Donald Trump Won't Be Seeing Anyone In Court Over His Travel Ban Just Yet

Rather than taking his case to the nation's top court, administration lawyers will be very busy elsewhere.

Looks like President Donald Trump won’t be going to the Supreme Court just yet.

The Trump administration would like to wait and see what the appeals court that ruled against the president’s travel ban on refugees and immigrants from seven Muslim-majority countries will do with the case before its lawyers decide their next steps.

After the U.S. Court of Appeals for the 9th Circuit last week declined the federal government’s request to reinstate the executive order on immigration, U.S. District Judge James Robart, the judge who on Feb. 3 first put a freeze on the ban nationwide, directed the Department of Justice and the states of Washington and Minnesota to propose how to proceed with the dispute. 

DOJ said in a filing Monday that it will await further instructions from the 9th Circuit before proceeding to defend the merits of the lawsuit, which alleges that the travel ban amounts to unconstitutional religious discrimination.

“Accordingly, at this time, defendants believe the appropriate course is to postpone any further proceedings in the district court,” lawyers for the administration told Robart in the filing.

In an all-caps Twitter post last Thursday, Trump responded to the legal setback suggesting he’d like to “see” the states at the next level up, the U.S. Supreme Court, and the administration sent confusing signals late on Friday on whether that appeal would be filed or not. Officials also suggested that a new executive order restricting travel was in the works.

But it’s the 9th Circuit itself which appears to be guiding the response by the federal government. One day after the court declined to restore the travel ban, Chief Judge Sidney Thomas announced that an unidentified judge on the 9th Circuit had called for a vote among the 25 active judges on the appeals court to determine whether Thursday’s unanimous ruling against the Trump administration should be reconsidered by a super-panel of judges.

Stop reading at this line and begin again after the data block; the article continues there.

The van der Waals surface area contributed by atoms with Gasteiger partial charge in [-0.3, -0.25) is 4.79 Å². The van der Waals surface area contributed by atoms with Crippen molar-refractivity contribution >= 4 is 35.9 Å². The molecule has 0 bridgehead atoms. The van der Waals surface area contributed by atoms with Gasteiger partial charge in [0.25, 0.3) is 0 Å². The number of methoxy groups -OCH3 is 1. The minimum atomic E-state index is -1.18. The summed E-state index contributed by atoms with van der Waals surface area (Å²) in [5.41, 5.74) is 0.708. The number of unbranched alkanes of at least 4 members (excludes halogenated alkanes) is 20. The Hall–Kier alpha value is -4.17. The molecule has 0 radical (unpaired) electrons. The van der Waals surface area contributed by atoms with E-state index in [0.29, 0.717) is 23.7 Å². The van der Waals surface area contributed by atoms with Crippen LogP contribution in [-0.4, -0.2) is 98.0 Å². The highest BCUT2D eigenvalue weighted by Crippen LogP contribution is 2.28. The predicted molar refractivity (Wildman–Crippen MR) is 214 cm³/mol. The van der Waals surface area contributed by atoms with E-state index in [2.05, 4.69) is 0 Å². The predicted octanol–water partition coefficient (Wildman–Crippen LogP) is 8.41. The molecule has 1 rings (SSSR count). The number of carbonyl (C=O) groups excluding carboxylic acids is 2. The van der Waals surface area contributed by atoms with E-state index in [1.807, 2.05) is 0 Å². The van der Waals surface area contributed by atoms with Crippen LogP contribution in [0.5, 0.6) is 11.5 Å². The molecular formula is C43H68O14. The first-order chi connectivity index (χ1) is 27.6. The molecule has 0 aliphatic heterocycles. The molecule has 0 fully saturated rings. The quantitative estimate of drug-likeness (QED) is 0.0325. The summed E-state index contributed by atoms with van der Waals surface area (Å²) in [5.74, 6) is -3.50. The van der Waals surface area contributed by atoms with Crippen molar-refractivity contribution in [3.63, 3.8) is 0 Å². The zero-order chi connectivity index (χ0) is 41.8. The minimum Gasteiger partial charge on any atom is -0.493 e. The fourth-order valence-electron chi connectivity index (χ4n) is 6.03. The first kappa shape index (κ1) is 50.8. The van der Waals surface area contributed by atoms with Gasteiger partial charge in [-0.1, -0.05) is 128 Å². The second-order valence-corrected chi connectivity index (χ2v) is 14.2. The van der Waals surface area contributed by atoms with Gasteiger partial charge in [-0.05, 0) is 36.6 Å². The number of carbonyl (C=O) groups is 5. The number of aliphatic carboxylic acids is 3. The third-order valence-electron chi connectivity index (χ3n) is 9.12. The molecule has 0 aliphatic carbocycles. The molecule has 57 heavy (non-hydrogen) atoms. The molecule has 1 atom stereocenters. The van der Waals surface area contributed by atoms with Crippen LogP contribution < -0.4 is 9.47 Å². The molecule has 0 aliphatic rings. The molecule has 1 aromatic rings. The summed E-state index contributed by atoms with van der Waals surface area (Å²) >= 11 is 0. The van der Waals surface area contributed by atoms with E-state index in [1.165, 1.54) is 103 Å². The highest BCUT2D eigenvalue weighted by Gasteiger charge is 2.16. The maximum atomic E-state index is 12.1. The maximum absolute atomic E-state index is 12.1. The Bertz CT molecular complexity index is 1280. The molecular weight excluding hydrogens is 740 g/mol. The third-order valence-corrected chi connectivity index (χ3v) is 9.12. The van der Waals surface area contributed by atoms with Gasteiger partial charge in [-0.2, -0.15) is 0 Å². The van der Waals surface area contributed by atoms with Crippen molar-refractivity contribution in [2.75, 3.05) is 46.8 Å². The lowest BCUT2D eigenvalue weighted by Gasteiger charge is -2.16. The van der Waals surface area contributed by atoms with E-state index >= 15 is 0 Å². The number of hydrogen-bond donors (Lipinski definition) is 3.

If a majority of those active judges agrees to rehear the case, then the 9th Circuit’s ruling would be no more, and Thomas plus 10 other judges chosen at random would then proceed to hear oral arguments again and later issue a new ruling. The chief judge gave the federal government and the states until Thursday to offer their views on whether this rehearing should take place.

DOJ cited this development in the 9th Circuit in its separate response to Robart on Monday, suggesting that he should put everything on hold while the appeal runs its course.

“Further proceedings in the Ninth Circuit will likely inform what additional proceedings on a preliminary injunction motion are necessary in district court,” the lawyers said.

But Washington and Minnesota, in their own brief filed Monday, responded that they’re essentially ready to proceed to discovery in the case ― the phase before trial where the two sides in a civil case seek out information from the other in order to prove their allegations.

“Proceeding directly to discovery ... will not interfere with the case on appeal,” the states said in their filing. “To the contrary, it will allow this Court to consider the merits of the case in an efficient manner. Given the gravity of the States’ constitutional allegations, Defendants’ stated national security concerns, and the public interests at stake, the States respectfully submit that discovery should proceed without delay.”

After a hearing Monday, Robart sided with the states and ordered the two sides to proceed independent of anything the 9th Circuit might do, according to Reuters. 

Bob Ferguson, Washington state’s attorney general, suggested Sunday that he would seek to prove “what truly motivated” Trump’s executive order on immigration. He noted that his office would attempt to obtain White House documents and internal exchanges that show that the travel ban was designed with ill will toward Muslims and the Islamic faith.

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